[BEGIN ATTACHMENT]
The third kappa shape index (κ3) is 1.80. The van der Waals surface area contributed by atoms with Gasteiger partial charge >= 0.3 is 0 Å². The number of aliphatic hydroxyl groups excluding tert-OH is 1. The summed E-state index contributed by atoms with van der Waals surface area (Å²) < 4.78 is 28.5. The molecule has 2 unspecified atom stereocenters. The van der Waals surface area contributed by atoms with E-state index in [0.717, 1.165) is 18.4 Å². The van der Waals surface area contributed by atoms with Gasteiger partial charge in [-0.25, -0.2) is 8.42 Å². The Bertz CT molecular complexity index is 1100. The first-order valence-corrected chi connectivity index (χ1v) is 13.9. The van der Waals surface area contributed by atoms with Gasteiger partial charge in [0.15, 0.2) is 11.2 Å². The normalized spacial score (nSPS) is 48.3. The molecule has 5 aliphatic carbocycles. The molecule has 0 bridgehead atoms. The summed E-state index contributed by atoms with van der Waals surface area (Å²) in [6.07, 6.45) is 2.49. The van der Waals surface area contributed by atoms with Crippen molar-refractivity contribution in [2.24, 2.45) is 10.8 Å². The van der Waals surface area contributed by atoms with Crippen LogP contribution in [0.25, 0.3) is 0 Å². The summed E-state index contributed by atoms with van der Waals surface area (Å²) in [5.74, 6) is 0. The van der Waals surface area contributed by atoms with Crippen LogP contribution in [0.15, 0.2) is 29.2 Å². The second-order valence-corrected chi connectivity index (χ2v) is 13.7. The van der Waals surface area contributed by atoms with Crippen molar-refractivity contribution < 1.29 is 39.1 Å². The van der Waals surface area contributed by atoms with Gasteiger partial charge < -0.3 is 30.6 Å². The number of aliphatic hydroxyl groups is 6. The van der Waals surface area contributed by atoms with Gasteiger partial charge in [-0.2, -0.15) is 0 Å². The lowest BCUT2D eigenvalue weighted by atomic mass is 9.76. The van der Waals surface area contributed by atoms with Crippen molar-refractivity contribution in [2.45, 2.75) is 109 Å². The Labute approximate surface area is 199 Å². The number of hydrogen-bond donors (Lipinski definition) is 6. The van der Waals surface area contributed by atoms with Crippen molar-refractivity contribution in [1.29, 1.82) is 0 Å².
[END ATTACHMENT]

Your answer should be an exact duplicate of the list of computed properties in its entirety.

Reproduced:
The third kappa shape index (κ3) is 1.80. The van der Waals surface area contributed by atoms with Gasteiger partial charge >= 0.3 is 0 Å². The number of aliphatic hydroxyl groups excluding tert-OH is 1. The summed E-state index contributed by atoms with van der Waals surface area (Å²) < 4.78 is 28.5. The molecule has 2 unspecified atom stereocenters. The van der Waals surface area contributed by atoms with E-state index in [0.717, 1.165) is 18.4 Å². The van der Waals surface area contributed by atoms with Gasteiger partial charge in [-0.25, -0.2) is 8.42 Å². The Bertz CT molecular complexity index is 1100. The first-order valence-corrected chi connectivity index (χ1v) is 13.9. The van der Waals surface area contributed by atoms with Gasteiger partial charge in [0.15, 0.2) is 11.2 Å². The normalized spacial score (nSPS) is 48.3. The molecule has 5 aliphatic carbocycles. The molecule has 0 bridgehead atoms. The summed E-state index contributed by atoms with van der Waals surface area (Å²) in [6.07, 6.45) is 2.49. The van der Waals surface area contributed by atoms with Crippen molar-refractivity contribution in [2.24, 2.45) is 10.8 Å². The van der Waals surface area contributed by atoms with Crippen LogP contribution in [0.25, 0.3) is 0 Å². The summed E-state index contributed by atoms with van der Waals surface area (Å²) in [5.74, 6) is 0. The van der Waals surface area contributed by atoms with Crippen LogP contribution in [0.15, 0.2) is 29.2 Å². The second-order valence-corrected chi connectivity index (χ2v) is 13.7. The van der Waals surface area contributed by atoms with Crippen molar-refractivity contribution < 1.29 is 39.1 Å². The van der Waals surface area contributed by atoms with Gasteiger partial charge < -0.3 is 30.6 Å². The number of aliphatic hydroxyl groups is 6. The van der Waals surface area contributed by atoms with Gasteiger partial charge in [-0.2, -0.15) is 0 Å². The lowest BCUT2D eigenvalue weighted by atomic mass is 9.76. The van der Waals surface area contributed by atoms with Crippen molar-refractivity contribution in [2.45, 2.75) is 109 Å². The Labute approximate surface area is 199 Å². The number of hydrogen-bond donors (Lipinski definition) is 6. The van der Waals surface area contributed by atoms with Crippen molar-refractivity contribution in [1.29, 1.82) is 0 Å².